Nearly two million people die each year from preventable hygiene-related illnesses. Nine in 10 of them are children. That’s not acceptable.
Far too many people across the world do not have access to basic hygiene solutions.
When the simple act of washing your hands becomes an undue burden due to a lack of clean water or when cultural taboos or stereotypes hinder people from participating fully in society, everyone suffers. Illnesses and diseases spread, people are pushed farther apart rather than closer together, and societies are held back from operating at their fullest potential.
This is not just an issue that impacts the developing world. A new global study put out last month by SCA and the UN body Water Supply and Sanitation Collaborative Council (WSSCC) found that more than a third of women in the United States say they still feel “very uncomfortable” in social situations when on their period, which was some of the highest percentages found in the world. In Flint, Michigan, where the water has been contaminated for more than two years, a recent CNN report said that some local residents have stopped bathing and washing their hands – opting to cleanse themselves with baby wipes instead of soap, which is more effective at eliminating bacteria.
These are issues that SCA has focused on for decades. We joined forces with the WSSCC two years ago to help raise awareness about the link between hygiene, health and well-being as well as breaking taboos around menstruation. This year, we are working together to share perspectives on global hygiene practices in support of SCA’s global Hygiene Matters initiative. The initiative is designed to spark a global conversation that will help raise hygiene standards by providing hygiene education, making recommendations to policymakers working to address systemic hygiene issues and inspiring other organizations to advocate on behalf of the global hygiene challenges all societies face.
As a central part of this initiative, SCA is proud to announce a new partnership with the United Nations Foundation to broaden our work in shattering the stigma of taboos around bodily functions, highlight the economic impact of hygiene matters and encourage innovation in the hygiene sector that can support sustainable progress. We want to break the silence to raise awareness and empower everyone to talk openly about hygiene without shame.
As one of the world’s largest hygiene companies, we are dedicated to addressing these challenges. More than 500 million people rely on our hygiene products to live healthier lives every day. We integrated the United Nation’s Sustainable Development Goals into our own business decisions to focus on solutions that will help create a healthier world and support well-being for millions.
Hygiene matters need to be talked about, but real action is also required to make a difference. We’ve already started to see success stories that provide an undeniable business case for more organizations to get involved.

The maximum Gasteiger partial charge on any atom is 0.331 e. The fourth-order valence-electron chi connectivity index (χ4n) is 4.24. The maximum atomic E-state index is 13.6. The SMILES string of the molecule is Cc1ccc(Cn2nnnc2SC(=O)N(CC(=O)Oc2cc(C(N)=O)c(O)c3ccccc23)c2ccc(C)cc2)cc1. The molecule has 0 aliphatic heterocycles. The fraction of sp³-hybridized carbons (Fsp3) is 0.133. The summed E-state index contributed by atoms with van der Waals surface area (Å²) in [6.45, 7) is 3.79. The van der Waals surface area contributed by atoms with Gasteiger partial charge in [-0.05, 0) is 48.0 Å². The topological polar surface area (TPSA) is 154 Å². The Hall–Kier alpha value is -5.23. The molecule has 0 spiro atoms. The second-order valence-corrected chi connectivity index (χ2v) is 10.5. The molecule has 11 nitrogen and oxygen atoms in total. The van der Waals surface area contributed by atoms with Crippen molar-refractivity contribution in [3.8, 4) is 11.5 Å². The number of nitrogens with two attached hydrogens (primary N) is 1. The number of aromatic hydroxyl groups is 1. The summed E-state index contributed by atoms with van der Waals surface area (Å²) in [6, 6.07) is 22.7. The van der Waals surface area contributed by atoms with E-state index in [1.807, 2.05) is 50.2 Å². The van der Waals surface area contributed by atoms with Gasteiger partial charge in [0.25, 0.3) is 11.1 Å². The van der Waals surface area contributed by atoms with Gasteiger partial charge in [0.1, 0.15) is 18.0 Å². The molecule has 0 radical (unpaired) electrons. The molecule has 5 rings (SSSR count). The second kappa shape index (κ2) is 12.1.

Last year, together with our Tork brand of soaps and paper towels, we initiated China’s first kindergarten hand hygiene program. Partnering with researchers at Holland’s Erasmus University and local physicians, we educated children in 18 kindergartens across the city of Shenzen. Due to poor handwashing habits, thousands of children were developing Hand, Foot and Mouth Disease and with the help of our program, we saw a reduction in the disease among the children by nearly 60 percent. When we enable children to attend school, we improve their earning potential and quality of life.
By improving hygiene solutions and practices, we can reduce overall business and healthcare costs as well as abate disease. We are collecting and analyzing data to help offer opportunities to customize care and adapt products and services to manage specific hygiene needs across populations. For instance, we have helped revolutionize incontinence care in hundreds of nursing homes to improve quality of care for patients while also streamlining processes for caregivers and lowering costs for facility managers. And we are developing new away-from-home products and intelligent washroom solutions that ensure public restrooms are always stocked with hygiene products, increasing efficiencies for sanitation workers.
In some parts of the world girls are prevented from going to school, and women to work, while on their period. By educating people around menstruation or helping men and women manage their incontinence, we can also potentially increase productivity in the workplace. In Pakistan, some female factory workers miss up to three days of work a month due to their menstrual cycles. Programs that help educate them on hygiene and provide access to menstruation products have been shown to reduce work absenteeism by 46 percent.
We cannot solve all the world’s problems, but we can make a difference by raising our voice to drive innovative new ideas and solutions, by investing in hygiene education and advocacy, by sharing knowledge and data and by transforming attitudes and practices about hygiene with a wide coalition. Public private partnerships like the ones we have with the United Nations Foundation and the WSSCC are a vital part of the solution.
Today, we call on people everywhere – SCA customers, consumers, citizens, local and national governments, the public sector, and private companies – to ask themselves what they can do to advance good hygiene and sanitation. Together we can improve the lives of millions around the world and promote health and well-being for all. If we do this, together, we can create meaningful change in the world.
BEFORE YOU GO
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